Commas in Written English are very important. As writers, we should try to know how we can use it in order that the article we write is clear and easy to understand.
Articles or texts are information sources readers will get by reading them. Your messages will not be easily understood if your articles or texts consist of no commas, no periods, and no punctuations, etc.
The use of commas in written English
1. Commas are used to separate numbers. Example: 2,514,000
Commas are not used in decimals. Example: US$7.29
A comma is used before the year if only date is given (month, day, and year). Example: June 12, 2012. If there are two elements only (month and year), a comma is not used. For example: She started working in December 2011.
2. If the sentence begins with an address to someone, a comma is used to separate the name addressed from the rest of a sentence. Example: John, I want to talk to you. Fitri, can I call you tonight?
In personal letters, a comma is used with salutations. Example: Dear Dave,
However, if the letters are formal as in business letters, a comma is not used, especially in British English. Example: Dear Mr. Bulbeck
In American English, colon is used instead. Example: Dear Mrs. Smith:
At the end of a formal letter, an expression like “Sincerely” is used. A comma after sincerely is optional. Example: Sincerely, or you use it without a comma. Example: Sincerely
3. When we are writing geographic places, we use a coma. Example: I live Bandar Lampung, Lampung. This also applies to an address in a sentence. Example: My address is 12 Ratu Street, Bandar Lampung, Lampung, Indonesia.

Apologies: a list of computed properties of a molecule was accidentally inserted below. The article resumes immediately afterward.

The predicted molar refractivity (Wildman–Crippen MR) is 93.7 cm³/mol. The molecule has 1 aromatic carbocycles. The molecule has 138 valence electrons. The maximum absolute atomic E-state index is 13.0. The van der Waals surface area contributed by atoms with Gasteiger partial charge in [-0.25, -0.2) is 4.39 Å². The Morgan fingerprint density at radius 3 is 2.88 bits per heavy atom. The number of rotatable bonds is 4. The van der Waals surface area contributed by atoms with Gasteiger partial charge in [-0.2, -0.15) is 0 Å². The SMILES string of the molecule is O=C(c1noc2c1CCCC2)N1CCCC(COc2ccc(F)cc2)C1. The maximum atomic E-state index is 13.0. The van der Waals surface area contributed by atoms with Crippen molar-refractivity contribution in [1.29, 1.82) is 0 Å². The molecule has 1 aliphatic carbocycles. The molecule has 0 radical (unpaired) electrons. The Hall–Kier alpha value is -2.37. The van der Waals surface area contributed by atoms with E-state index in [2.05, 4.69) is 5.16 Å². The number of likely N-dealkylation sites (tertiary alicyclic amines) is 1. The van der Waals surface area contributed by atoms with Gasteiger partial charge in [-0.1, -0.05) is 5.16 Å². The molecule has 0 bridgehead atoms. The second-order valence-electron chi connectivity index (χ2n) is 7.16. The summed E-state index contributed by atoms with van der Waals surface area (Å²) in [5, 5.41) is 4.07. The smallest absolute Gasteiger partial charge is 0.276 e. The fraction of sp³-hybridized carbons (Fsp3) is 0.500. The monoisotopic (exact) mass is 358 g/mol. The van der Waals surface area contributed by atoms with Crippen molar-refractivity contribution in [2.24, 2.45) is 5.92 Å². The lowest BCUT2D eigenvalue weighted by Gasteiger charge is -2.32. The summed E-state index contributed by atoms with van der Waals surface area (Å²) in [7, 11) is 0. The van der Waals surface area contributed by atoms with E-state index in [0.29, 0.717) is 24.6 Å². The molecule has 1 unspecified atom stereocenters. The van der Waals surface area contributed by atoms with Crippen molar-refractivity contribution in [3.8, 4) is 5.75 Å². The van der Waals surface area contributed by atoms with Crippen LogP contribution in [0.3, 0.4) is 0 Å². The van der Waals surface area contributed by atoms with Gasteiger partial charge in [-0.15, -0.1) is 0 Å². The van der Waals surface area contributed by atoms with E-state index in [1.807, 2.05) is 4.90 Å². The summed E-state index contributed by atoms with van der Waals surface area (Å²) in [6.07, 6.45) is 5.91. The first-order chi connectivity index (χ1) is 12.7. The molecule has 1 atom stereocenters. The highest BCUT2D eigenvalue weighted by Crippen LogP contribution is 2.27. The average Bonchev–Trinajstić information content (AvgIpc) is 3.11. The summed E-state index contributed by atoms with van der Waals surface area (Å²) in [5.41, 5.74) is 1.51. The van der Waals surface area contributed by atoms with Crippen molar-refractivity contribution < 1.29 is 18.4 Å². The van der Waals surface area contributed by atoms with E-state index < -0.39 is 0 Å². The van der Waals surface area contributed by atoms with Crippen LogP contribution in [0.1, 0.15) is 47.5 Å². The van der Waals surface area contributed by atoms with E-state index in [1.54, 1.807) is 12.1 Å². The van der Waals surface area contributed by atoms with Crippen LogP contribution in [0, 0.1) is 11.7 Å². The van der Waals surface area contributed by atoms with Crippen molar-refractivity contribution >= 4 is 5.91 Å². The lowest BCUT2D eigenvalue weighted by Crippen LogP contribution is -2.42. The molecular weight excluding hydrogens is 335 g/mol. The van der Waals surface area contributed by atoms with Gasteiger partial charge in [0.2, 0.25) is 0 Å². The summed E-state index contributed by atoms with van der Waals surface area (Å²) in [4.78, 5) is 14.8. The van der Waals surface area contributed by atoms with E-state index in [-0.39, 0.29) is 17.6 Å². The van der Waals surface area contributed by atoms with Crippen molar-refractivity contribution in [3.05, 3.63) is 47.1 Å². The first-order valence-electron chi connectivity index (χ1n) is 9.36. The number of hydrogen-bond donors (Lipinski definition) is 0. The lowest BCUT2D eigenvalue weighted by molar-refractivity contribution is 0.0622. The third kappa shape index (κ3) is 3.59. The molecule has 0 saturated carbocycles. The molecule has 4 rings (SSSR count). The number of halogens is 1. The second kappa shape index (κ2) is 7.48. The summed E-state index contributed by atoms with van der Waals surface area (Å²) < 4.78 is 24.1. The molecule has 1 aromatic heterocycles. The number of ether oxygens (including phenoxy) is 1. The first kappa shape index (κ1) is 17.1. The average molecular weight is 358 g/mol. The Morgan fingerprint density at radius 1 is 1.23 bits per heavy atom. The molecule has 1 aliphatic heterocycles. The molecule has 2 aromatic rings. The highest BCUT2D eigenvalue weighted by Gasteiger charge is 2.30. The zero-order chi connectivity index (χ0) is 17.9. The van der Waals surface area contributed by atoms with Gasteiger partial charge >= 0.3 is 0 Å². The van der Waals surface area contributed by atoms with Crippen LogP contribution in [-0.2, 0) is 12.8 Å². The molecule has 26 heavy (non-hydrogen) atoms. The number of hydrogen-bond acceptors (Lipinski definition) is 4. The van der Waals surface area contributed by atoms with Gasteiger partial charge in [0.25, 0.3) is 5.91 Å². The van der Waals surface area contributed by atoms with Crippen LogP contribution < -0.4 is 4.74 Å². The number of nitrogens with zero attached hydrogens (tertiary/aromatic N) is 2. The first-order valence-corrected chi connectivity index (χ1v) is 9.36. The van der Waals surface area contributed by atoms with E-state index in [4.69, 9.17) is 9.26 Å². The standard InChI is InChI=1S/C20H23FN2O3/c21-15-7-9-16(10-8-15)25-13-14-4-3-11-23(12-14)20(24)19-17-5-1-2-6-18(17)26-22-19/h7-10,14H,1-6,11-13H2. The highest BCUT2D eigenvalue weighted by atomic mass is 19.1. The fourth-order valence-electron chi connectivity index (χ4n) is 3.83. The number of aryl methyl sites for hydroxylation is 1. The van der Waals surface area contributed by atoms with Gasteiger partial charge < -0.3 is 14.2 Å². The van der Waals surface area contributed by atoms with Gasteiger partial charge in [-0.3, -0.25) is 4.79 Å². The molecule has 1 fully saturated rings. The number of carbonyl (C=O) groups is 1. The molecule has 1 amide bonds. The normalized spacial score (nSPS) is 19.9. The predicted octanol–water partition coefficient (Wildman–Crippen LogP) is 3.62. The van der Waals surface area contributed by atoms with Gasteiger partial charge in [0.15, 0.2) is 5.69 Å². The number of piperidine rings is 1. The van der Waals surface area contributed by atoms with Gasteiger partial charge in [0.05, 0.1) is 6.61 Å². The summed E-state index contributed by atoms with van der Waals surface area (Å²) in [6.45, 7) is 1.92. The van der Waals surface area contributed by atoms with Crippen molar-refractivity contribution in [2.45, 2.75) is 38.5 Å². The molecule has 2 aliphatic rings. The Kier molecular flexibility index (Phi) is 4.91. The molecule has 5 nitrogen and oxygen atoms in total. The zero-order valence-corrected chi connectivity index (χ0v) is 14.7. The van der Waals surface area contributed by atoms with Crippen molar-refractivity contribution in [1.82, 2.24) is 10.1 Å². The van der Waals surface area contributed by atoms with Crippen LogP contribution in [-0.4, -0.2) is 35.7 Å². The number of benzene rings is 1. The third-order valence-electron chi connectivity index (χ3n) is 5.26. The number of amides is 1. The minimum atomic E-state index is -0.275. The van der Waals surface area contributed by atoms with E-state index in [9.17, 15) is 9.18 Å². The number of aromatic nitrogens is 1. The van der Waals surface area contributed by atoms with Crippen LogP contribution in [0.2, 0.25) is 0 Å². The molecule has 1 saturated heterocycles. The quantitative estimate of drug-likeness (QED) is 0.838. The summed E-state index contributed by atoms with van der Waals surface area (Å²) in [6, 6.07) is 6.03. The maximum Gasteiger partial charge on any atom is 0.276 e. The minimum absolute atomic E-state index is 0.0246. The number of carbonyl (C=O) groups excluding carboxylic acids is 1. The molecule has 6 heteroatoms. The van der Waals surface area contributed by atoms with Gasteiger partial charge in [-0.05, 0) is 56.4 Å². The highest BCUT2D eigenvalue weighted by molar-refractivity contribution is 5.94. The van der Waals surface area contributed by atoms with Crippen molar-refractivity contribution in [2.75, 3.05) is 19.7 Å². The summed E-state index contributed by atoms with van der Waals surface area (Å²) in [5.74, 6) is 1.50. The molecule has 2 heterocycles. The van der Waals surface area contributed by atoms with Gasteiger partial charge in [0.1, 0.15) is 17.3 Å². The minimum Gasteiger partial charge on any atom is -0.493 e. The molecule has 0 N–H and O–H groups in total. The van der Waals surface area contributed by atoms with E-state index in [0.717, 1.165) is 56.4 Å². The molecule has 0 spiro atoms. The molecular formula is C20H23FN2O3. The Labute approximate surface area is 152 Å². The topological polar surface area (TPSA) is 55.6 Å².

4. In polite request, we usually use “please” at the end of a sentence. So, a comma is used before “please”. Example: Help me, please. Call me, please. However, if please is placed at the beginning, a comma is not necessary. Example: Please open the door.
5. The use of commas in Affirmative, Negative and Question Tags. Example: Yes, I can do it. No, she doesn’t like it. He lives here, doesn’t he?
6. Equally important adjectives are separated with a comma. Example: She’s a kind, beautiful girl. Compare the first sentence with this: She is a beautiful young woman. There is no comma between beautiful and young because the adjectives are not equally important.
7. Commas are used with certain adverbs (therefore, in fact, nevertheless, still, furthermore, moreover, too, and instead). Example: Moreover, we like it so much. An adverb is sometimes found in the middle of a sentence. Example: The manager, however, decided to call her back. You see that the adverb is enclosed with commas. With the adverbs then, so, and yet, a comma is optional. Example: Then, we went home. Then we went home.
8. Use commas with enumerations. Example: I have a car, a motor bike, a cart. However, commas are not used if items in an enumeration are separated by “and”, “or”, “nor” etc. Example: If you have a dog or a cat or a monkey.
9. A comma is used between main clauses separated by conjunction “and” or “but”. Example: Our car broke down, and the nearest garage was 2 km.
10. A long sentence with a sequence of verb is separated by commas. Example: The reporter arrived at the scene, took a photo, asked the people questions, and began writing a quick note. Compare it with this: The reporter arrived at the scene and took a photo and asked the people questions and wrote a quick note.
11. A comma is used with conditional sentences. Example: If you live there, she will visit you. If the main clause is at the beginning, a comma is not used. Example: She will visit you if you live there.
12. When direct speech is used in a sentence, a comma is used. Example: He said, “I don’t know it.” Compare it with this: “I don’t know it,” he said. More examples. Pay attention to the comma: “Are you okay?” she asked. She asked, “Are you okay?” There he is!” she shouted. She shouted, “There he is!”
13. Introductory clauses at the beginning of a complex sentence are separated by a comma. Example:
14. Additional information in an adjective clause is usually separated with a comma. Example: I met Mr. Smith, who came here yesterday. Jakarta, a capital of Indonesia, is very crowded. A comma is used because we think that the person we are talking to already knows Mr. Smith and Jakarta. “Who came here yesterday and a capital of Indonesia is only additional information.